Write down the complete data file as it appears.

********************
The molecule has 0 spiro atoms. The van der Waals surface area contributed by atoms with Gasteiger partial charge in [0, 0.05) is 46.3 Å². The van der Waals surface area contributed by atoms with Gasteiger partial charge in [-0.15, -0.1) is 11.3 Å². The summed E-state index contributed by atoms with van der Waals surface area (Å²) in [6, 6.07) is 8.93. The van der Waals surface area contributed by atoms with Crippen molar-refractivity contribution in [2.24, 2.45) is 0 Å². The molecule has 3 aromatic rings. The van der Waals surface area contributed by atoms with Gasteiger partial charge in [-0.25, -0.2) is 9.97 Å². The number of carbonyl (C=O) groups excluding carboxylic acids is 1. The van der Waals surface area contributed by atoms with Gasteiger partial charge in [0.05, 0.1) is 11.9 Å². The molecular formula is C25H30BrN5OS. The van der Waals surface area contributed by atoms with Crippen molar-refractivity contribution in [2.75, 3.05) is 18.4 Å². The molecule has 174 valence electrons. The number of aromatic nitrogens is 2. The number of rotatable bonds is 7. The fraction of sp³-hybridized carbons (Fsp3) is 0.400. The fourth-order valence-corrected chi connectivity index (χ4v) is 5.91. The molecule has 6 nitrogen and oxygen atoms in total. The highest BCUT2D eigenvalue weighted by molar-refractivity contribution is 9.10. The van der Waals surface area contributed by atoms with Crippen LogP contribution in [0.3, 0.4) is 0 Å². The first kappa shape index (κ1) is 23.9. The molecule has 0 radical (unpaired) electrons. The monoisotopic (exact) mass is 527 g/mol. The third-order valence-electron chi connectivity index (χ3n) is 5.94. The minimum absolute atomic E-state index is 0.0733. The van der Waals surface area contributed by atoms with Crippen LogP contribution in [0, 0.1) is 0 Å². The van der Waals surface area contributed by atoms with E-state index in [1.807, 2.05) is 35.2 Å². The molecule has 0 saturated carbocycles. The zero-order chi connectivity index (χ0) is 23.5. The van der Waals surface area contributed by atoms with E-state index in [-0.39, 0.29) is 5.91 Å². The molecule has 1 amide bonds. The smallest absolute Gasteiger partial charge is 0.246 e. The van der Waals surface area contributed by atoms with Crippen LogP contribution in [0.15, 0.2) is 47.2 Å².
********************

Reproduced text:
The molecule has 0 spiro atoms. The van der Waals surface area contributed by atoms with Gasteiger partial charge in [0, 0.05) is 46.3 Å². The van der Waals surface area contributed by atoms with Gasteiger partial charge in [-0.15, -0.1) is 11.3 Å². The summed E-state index contributed by atoms with van der Waals surface area (Å²) in [6, 6.07) is 8.93. The van der Waals surface area contributed by atoms with Crippen molar-refractivity contribution in [2.24, 2.45) is 0 Å². The molecule has 3 aromatic rings. The van der Waals surface area contributed by atoms with Gasteiger partial charge in [-0.25, -0.2) is 9.97 Å². The number of carbonyl (C=O) groups excluding carboxylic acids is 1. The van der Waals surface area contributed by atoms with Gasteiger partial charge in [0.05, 0.1) is 11.9 Å². The molecular formula is C25H30BrN5OS. The van der Waals surface area contributed by atoms with Crippen molar-refractivity contribution in [2.75, 3.05) is 18.4 Å². The molecule has 174 valence electrons. The number of aromatic nitrogens is 2. The number of rotatable bonds is 7. The fraction of sp³-hybridized carbons (Fsp3) is 0.400. The fourth-order valence-corrected chi connectivity index (χ4v) is 5.91. The molecule has 6 nitrogen and oxygen atoms in total. The highest BCUT2D eigenvalue weighted by molar-refractivity contribution is 9.10. The van der Waals surface area contributed by atoms with Crippen LogP contribution in [0.3, 0.4) is 0 Å². The first kappa shape index (κ1) is 23.9. The molecule has 0 radical (unpaired) electrons. The monoisotopic (exact) mass is 527 g/mol. The third-order valence-electron chi connectivity index (χ3n) is 5.94. The minimum absolute atomic E-state index is 0.0733. The van der Waals surface area contributed by atoms with Crippen LogP contribution in [0, 0.1) is 0 Å². The van der Waals surface area contributed by atoms with E-state index in [1.807, 2.05) is 35.2 Å². The molecule has 0 saturated carbocycles. The zero-order chi connectivity index (χ0) is 23.5. The van der Waals surface area contributed by atoms with E-state index in [-0.39, 0.29) is 5.91 Å². The molecule has 1 amide bonds. The smallest absolute Gasteiger partial charge is 0.246 e. The van der Waals surface area contributed by atoms with Crippen LogP contribution in [0.15, 0.2) is 47.2 Å².